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We can, and I think there's a strong argument to be made that we should, work to make our environment, our fellow man, more conducive to a future of harmony and happiness.
I think Keth's point is that you're being incoherent, because once you embrace hard determinism it doesn't make sense to say that we can and should make the environment more conducive to happiness. After all, you said that the mass murderer couldn't have done anything other than he did--his actions were determined. So why do you use the language of choice when making your entreaties to us, as if we could all choose to be nicer people? If we can choose to be nicer, why couldn't the killer choose that too?
Anyhow, determinism is pretty much it's own debate. I don't think it's clear that it does the work for you that you think it does, though.
this is exactly my point.
i just have no idea what the word "should" means in a determinist paradigm.
so is this thread like officially dead? if so, we can ditch the semantics and just talk about determinism instead.
Okay, okay. My religion thread is, I think, dead after a day. Maybe I'll see how I'm wrong later, or maybe I'll be able to make a stronger argument later, whatever.
But let's talk about determinism.
Here's my earlier clarifying discussion, with Richy:
Take determinism, which is the topic matter of this thread. In my limited understanding - and feel free to correct me if I get it wrong - it is a theory that all our actions and reasoning are solely governed by the predictable and quantifiable interactions of elementary particles with no allowances for free will, and that if we could measure and quantify all particles in the universe then we could predict exactly who will do what when and where. That is unprovable. Measuring and quantifying exactly all particles in the universe, or in a subset thereof, is physically impossible (Heisenberg's uncertainty principle and so on), so it will never be possible to prove or demonstrate determinism. But Loren seems to have derived a set of beliefs based on determinism and practises them in his life (i.e. a religion by this thread's definition), and in doing so makes an assumption that determinism is true despite a lack of solid logical proof for it (i.e. faith).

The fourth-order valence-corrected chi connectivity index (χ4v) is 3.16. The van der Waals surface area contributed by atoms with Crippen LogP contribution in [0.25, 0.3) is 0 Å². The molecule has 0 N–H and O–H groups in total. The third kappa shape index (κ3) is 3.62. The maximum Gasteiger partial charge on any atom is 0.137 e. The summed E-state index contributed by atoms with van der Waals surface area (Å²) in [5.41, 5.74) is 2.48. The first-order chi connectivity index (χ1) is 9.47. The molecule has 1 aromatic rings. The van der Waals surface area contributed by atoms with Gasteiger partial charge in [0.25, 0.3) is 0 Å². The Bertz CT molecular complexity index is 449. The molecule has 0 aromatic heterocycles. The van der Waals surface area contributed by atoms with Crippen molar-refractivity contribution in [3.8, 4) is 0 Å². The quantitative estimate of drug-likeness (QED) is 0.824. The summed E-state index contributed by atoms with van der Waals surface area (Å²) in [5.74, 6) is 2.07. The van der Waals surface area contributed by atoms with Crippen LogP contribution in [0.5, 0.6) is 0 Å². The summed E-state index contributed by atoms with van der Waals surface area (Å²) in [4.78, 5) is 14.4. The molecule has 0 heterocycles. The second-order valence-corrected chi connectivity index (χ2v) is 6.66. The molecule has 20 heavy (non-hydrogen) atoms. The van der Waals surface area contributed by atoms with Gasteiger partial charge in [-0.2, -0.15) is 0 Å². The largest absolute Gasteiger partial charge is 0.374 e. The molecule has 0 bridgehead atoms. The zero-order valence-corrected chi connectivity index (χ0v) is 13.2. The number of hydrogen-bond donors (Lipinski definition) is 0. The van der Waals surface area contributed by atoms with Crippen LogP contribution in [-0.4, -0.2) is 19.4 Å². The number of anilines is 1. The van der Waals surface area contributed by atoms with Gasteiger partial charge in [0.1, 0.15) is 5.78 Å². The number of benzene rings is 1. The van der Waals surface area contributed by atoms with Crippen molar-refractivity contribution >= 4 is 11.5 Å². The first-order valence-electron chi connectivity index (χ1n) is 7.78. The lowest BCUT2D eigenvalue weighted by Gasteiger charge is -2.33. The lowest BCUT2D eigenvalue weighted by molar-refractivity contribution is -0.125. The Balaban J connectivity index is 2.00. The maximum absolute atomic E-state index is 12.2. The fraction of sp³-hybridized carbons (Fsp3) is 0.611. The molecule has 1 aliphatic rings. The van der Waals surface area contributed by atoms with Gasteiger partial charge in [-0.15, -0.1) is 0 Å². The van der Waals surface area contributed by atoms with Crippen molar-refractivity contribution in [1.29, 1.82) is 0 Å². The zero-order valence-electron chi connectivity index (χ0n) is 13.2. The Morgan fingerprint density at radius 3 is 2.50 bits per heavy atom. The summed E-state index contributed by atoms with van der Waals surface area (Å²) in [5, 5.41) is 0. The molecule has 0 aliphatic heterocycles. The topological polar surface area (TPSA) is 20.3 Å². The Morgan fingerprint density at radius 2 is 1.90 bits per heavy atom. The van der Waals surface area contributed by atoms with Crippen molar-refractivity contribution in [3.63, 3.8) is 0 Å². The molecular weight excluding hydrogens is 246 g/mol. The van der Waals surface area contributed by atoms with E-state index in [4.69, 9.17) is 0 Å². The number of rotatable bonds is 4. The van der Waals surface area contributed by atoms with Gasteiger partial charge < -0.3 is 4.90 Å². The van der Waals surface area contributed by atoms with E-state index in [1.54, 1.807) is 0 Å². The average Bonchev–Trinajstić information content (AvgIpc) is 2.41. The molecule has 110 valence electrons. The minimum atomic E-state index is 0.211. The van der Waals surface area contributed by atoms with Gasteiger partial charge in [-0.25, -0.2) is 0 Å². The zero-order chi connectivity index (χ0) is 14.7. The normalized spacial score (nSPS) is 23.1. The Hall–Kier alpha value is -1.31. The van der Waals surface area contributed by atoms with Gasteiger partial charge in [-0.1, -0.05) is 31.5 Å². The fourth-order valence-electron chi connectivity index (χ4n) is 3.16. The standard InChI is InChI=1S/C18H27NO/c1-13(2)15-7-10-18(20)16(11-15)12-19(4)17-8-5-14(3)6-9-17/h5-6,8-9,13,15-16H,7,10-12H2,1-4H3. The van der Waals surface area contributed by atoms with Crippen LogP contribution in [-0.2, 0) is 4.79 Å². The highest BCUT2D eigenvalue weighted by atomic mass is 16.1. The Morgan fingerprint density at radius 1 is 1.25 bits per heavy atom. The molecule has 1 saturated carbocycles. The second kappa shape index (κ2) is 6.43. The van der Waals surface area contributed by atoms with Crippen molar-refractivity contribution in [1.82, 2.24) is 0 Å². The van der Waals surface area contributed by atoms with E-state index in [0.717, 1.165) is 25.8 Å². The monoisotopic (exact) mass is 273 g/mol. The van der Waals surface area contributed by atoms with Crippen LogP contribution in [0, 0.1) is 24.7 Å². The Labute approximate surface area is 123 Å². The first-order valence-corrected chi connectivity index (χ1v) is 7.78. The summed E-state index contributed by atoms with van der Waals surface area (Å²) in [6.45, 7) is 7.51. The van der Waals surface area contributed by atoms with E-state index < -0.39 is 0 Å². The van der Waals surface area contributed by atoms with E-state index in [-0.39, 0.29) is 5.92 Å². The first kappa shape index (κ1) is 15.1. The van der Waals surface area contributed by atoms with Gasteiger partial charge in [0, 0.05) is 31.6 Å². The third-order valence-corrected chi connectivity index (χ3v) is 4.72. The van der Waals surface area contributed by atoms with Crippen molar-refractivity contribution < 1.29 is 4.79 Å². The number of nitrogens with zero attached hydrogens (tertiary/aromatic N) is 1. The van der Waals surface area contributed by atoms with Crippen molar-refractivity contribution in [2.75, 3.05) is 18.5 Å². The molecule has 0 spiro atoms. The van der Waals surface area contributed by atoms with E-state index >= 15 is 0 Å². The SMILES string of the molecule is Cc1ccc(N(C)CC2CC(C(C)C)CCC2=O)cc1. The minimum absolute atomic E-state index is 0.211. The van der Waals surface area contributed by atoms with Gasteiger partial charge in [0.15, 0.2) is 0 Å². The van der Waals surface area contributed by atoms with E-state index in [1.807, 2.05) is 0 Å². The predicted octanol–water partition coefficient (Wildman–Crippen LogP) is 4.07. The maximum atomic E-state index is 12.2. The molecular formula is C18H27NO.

Sorry for not defining that term.
Simply put, we are all products of our genes and our environment, neither of which is under our control. Everything we do, everything we will do, is subject to these two forces, and we can't do anything about it, as we are all thoroughly within the prison of genetics and environment the moment we are conceived.
One could try to articulate that there is something more, but one will immediately find such a something impossible to visualize or articulate clearly, for anything that is not in our genes or environment is imperceptible, and I would argue, largely inconceivable.
The measuring particles thing is Laplace's demon, which is an interesting hypothesis that fits within a deterministic frame.